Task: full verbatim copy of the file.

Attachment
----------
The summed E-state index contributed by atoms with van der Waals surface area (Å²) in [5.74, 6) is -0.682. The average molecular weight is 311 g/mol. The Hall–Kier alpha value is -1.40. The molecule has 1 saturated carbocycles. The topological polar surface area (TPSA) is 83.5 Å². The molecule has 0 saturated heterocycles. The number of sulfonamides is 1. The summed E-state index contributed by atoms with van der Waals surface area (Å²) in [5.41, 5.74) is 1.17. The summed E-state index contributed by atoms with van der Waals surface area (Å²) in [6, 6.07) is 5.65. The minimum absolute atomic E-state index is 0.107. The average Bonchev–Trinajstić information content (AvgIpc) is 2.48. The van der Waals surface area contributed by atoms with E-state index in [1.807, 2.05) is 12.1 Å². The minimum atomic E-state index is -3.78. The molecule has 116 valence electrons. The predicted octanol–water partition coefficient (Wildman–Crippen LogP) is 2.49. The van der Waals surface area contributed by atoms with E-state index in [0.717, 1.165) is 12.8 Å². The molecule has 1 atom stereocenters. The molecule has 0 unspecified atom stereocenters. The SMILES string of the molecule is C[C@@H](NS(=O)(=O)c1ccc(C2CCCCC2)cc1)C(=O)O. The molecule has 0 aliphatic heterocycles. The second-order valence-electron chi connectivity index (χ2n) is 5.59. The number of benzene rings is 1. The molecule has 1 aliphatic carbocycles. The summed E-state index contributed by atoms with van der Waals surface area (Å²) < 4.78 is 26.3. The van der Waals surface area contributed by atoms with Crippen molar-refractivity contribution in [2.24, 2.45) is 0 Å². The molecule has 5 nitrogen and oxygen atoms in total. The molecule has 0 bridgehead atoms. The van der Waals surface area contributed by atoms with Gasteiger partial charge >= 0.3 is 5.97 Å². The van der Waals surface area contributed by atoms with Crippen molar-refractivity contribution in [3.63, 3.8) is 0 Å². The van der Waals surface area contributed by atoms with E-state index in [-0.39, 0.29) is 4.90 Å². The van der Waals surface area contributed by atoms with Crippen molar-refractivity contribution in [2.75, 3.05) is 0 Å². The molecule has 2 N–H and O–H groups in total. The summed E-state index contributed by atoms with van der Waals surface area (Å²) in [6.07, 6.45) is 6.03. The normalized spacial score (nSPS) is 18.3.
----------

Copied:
The summed E-state index contributed by atoms with van der Waals surface area (Å²) in [5.74, 6) is -0.682. The average molecular weight is 311 g/mol. The Hall–Kier alpha value is -1.40. The molecule has 1 saturated carbocycles. The topological polar surface area (TPSA) is 83.5 Å². The molecule has 0 saturated heterocycles. The number of sulfonamides is 1. The summed E-state index contributed by atoms with van der Waals surface area (Å²) in [5.41, 5.74) is 1.17. The summed E-state index contributed by atoms with van der Waals surface area (Å²) in [6, 6.07) is 5.65. The minimum absolute atomic E-state index is 0.107. The average Bonchev–Trinajstić information content (AvgIpc) is 2.48. The van der Waals surface area contributed by atoms with E-state index in [1.807, 2.05) is 12.1 Å². The minimum atomic E-state index is -3.78. The molecule has 116 valence electrons. The predicted octanol–water partition coefficient (Wildman–Crippen LogP) is 2.49. The van der Waals surface area contributed by atoms with E-state index in [0.717, 1.165) is 12.8 Å². The molecule has 1 atom stereocenters. The molecule has 0 unspecified atom stereocenters. The SMILES string of the molecule is C[C@@H](NS(=O)(=O)c1ccc(C2CCCCC2)cc1)C(=O)O. The molecule has 0 aliphatic heterocycles. The second-order valence-electron chi connectivity index (χ2n) is 5.59. The number of benzene rings is 1. The molecule has 1 aliphatic carbocycles. The summed E-state index contributed by atoms with van der Waals surface area (Å²) < 4.78 is 26.3. The van der Waals surface area contributed by atoms with Crippen molar-refractivity contribution in [2.24, 2.45) is 0 Å². The molecule has 5 nitrogen and oxygen atoms in total. The molecule has 0 bridgehead atoms. The van der Waals surface area contributed by atoms with Gasteiger partial charge >= 0.3 is 5.97 Å². The van der Waals surface area contributed by atoms with Crippen molar-refractivity contribution in [3.63, 3.8) is 0 Å². The van der Waals surface area contributed by atoms with E-state index in [-0.39, 0.29) is 4.90 Å². The van der Waals surface area contributed by atoms with Crippen molar-refractivity contribution in [2.75, 3.05) is 0 Å². The molecule has 2 N–H and O–H groups in total. The summed E-state index contributed by atoms with van der Waals surface area (Å²) in [6.07, 6.45) is 6.03. The normalized spacial score (nSPS) is 18.3.